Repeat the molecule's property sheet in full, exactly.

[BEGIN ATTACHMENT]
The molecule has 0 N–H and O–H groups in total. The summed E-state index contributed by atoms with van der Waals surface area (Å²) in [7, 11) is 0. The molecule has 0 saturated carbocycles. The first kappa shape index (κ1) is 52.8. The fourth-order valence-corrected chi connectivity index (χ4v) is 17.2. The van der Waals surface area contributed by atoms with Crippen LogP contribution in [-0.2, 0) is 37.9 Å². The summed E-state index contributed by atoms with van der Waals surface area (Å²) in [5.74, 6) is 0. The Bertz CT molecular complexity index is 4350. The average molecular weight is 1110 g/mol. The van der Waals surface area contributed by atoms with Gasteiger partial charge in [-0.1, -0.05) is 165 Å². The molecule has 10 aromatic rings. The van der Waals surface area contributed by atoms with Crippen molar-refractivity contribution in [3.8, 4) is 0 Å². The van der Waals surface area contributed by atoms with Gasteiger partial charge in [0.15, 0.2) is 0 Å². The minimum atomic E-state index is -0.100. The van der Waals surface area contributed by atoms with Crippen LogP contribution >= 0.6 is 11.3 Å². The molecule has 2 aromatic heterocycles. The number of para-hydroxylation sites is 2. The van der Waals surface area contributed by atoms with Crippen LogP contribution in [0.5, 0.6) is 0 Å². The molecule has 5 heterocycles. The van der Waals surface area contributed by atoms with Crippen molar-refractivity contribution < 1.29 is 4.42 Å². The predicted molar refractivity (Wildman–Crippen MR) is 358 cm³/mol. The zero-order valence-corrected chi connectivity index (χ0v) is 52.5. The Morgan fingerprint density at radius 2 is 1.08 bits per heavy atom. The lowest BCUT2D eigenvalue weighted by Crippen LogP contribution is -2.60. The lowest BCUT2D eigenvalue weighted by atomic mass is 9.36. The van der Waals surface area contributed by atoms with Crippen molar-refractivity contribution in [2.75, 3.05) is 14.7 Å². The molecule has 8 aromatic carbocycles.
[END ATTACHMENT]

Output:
The molecule has 0 N–H and O–H groups in total. The summed E-state index contributed by atoms with van der Waals surface area (Å²) in [7, 11) is 0. The molecule has 0 saturated carbocycles. The first kappa shape index (κ1) is 52.8. The fourth-order valence-corrected chi connectivity index (χ4v) is 17.2. The van der Waals surface area contributed by atoms with Crippen LogP contribution in [-0.2, 0) is 37.9 Å². The summed E-state index contributed by atoms with van der Waals surface area (Å²) in [5.74, 6) is 0. The Bertz CT molecular complexity index is 4350. The average molecular weight is 1110 g/mol. The van der Waals surface area contributed by atoms with Gasteiger partial charge in [-0.1, -0.05) is 165 Å². The molecule has 10 aromatic rings. The van der Waals surface area contributed by atoms with Crippen molar-refractivity contribution in [3.8, 4) is 0 Å². The van der Waals surface area contributed by atoms with Gasteiger partial charge in [0.15, 0.2) is 0 Å². The minimum atomic E-state index is -0.100. The van der Waals surface area contributed by atoms with Crippen LogP contribution >= 0.6 is 11.3 Å². The molecule has 2 aromatic heterocycles. The number of para-hydroxylation sites is 2. The van der Waals surface area contributed by atoms with Crippen LogP contribution in [0.5, 0.6) is 0 Å². The molecule has 5 heterocycles. The van der Waals surface area contributed by atoms with Crippen molar-refractivity contribution < 1.29 is 4.42 Å². The predicted molar refractivity (Wildman–Crippen MR) is 358 cm³/mol. The zero-order valence-corrected chi connectivity index (χ0v) is 52.5. The Morgan fingerprint density at radius 2 is 1.08 bits per heavy atom. The lowest BCUT2D eigenvalue weighted by Crippen LogP contribution is -2.60. The lowest BCUT2D eigenvalue weighted by atomic mass is 9.36. The van der Waals surface area contributed by atoms with Crippen molar-refractivity contribution in [2.75, 3.05) is 14.7 Å². The molecule has 8 aromatic carbocycles.